June 7, 2011
Scientists Discover Extinct Sea Cow Fossil In Philippines
Italian scientists have discovered the bones of an extinct sea cow species that lived over 20 million years ago in a Philippines cave.
Limestone rock above the waters of an underground river on the island of Palawan revealed several ribs and spine parts of the aquatic mammal, says expedition head Leonardo Piccini, a geologist from the University of Florence.
"It's the first remains of this kind of animal in the area, so it is important in reconstructing the habitat and the diffusions of this animal in the Miocene," he says.
Such fossil finds in the East have been limited to India, with some fragmented finds in Madagascar, Pakistan, Sri Lanka and the Indonesian island of Java, reports AFP.
"The specimens (found) in the Palawan Island represent the first from the Philippines and the easternmost occurrence in the region," according to the expedition paper.
Research by Fedrico Panti and Paolo Forti, a member of the Palawan expedition, suggests that the fossil specimen belong to one of two extinct plant-eating sirenia, or sea cows. These extinct sirenia would have been about six feet long, they say.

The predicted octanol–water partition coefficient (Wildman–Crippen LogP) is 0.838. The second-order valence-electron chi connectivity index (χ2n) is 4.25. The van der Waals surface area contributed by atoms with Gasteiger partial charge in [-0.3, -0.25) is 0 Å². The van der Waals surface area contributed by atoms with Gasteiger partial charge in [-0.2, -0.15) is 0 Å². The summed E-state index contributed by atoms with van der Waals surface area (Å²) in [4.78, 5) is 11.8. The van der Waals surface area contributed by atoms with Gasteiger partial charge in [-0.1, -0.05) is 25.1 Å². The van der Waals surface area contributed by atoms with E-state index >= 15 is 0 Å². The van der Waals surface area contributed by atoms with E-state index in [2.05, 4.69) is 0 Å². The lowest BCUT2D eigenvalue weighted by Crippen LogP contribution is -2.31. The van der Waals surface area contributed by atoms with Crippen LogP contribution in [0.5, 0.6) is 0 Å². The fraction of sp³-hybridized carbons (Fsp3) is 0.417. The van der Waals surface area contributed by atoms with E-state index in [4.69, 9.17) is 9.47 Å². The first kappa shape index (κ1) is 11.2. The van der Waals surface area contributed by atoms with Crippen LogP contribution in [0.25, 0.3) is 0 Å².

Today, two sea cow species are still living: the dugong of the Indo-Pacific region and the manatees of the Atlantic basin.
The paper seeks to have the Philippine government protect the area of the find in the Puerto Princesa subterranean river, which is currently heavily marketed to tourists as a major vacation destination.
"The fossil is in the rock, in the cave," he explains to AFP. "We cannot remove it and we don't want to extract it. We would like to wait (for) when the technology will allow us to study the fossil without extracting it."
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